AHA! I have cracked the DaVinci-esque code of making a good tomato sauce!
If you had told me 10 years ago that pasta would be a staple in my everyday diet, I would not have believed it. I didn't like pasta then. too mushy. too much sauce. or bland. yuck. My family was not a pasta family so I hadn't really been exposed to the good stuff. Since meeting and marrying S. that totally changed, and I have been on a quest to make at least a comparable sauce to the one he makes.
And so here we find ourselves. What is the secret you say? Well, in my humble opinion it is two-fold:
1. Use good tomatoes.
2. Let the sauce cook. For awhile. As long as you can and still keep it "quick"
Sounds simple right? Well it is and it isn't. Let's examine the process, keep in mind its all variation on a theme depending on what you have in the pantry, or are in the mood for, or have time for.
Most Italian sauces begin with a soffritto. Soffritto is basically the saute of diced aromatic vegetables - onions, carrots, celery - in extra virgin olive oil. Add a little salt and let them soften. We usually just use onions in the soffritto, probably because we are lazy and don't want to chop all the other veggies. Then add the tomato.
Here I will digress to a more personal approach. We usually use canned organic strained/crushed tomatoes for our sauces. Fresh are good, but as we don't grow our own, when we get fresh tomatoes (in season of course!) we like to eat them with mozzarella, drizzled with ev olive oil, salt, pepper and basil. We never seem to have a surplus for sauce. From time to time we do make a fresh tomato sauce, but I leave that to the expert - S. Anyway, back to the cooking. Try out different brands of canned tomatoes (not the pre-made spaghetti sauce or marinara) to see what fits your taste best. (Currently, we are really enjoying Pomi strained tomatoes). And then, let it cook. stir occasionally. taste for seasoning. let it cook some more. You see, as it cooks out the water, the tomato concentrates and thickens - the flavor is delicious! Interestingly enough, tomatoes are one of the few fruits (or vegetables if you swing that way) that when cooked, have higher levels of lycopene and antioxidants. I know some recipes add sugar to the sauce. I don't do that. I don't really like a sweet sauce - I think the tomatoes are sweet enough on their own. But to each his own I guess.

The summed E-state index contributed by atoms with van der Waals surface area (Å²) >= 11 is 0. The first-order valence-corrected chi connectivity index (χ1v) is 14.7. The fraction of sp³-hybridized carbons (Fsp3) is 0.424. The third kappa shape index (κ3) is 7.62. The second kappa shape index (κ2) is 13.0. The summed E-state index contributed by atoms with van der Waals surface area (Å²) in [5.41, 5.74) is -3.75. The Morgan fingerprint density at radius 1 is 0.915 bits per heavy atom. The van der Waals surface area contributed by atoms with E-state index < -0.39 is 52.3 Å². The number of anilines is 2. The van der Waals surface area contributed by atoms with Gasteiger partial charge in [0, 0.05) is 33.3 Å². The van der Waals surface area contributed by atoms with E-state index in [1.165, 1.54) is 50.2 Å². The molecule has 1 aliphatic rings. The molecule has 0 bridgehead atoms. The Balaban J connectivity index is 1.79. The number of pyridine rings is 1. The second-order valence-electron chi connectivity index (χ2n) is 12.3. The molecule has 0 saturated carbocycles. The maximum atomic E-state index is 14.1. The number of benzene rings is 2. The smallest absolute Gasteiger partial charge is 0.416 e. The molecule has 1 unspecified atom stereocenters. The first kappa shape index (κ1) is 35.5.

Pretty much that is it. A basic sauce. Mix it up by adding different herbs (like rosemary and basil or even herbs de provence) or spices. I like black pepper, red pepper flakes, smoked paprika or crushed red pepper. [side note: add some red pepper flakes to your soffritto for more flavor] We also like to add a bit of vegetable broth powder (which comes from Italy) as it gives a bit of depth to the taste. If you want meat or mushrooms in the sauce, cook the mushrooms with the soffritto or add the cooked meat after the vegetables soften.
Now combine it with good pasta. Seriously, there are definitely some bad dried pastas out there. We have tried them all and DeCecco is our pick. There are other good brands but this one is the most accessible to us. (meaning I don't have to go to Whole Foods or Central Market to get it, my local grocery store has it) I just learned from S. that by looking at the cook time on the pasta box, you can tell if it is good or not (most of the time). The longer the cook time, the better the pasta. Who knew? And for God's sake DONT OVERCOOK THE PASTA! overcooked pasta is gross. It should be "al dente" and you don't need to throw it against the wall to see if it's ready. HA just get a piece and chew it. if there is a little bit of resistance when you bite it. firm but not hard, it's ready.
Once the pasta is drained we normally put in the sauce pot, stir to combine with sauce and add parmesan cheese. This technique helps dry the pasta a bit and helps the sauce adhere to it. I'm not sure but I think this is more traditionally Southern Italian. I say that only because there are so many different ways and variations of making "authentic Italian". This is how we do it, it's not even something S's mom ever did - it's our own kind of northern-italian-texan twist.
I don't mean to brag or anything, but S. has even said my sauce is as good as his mother's. High praise indeed! lol
Labels: food, italy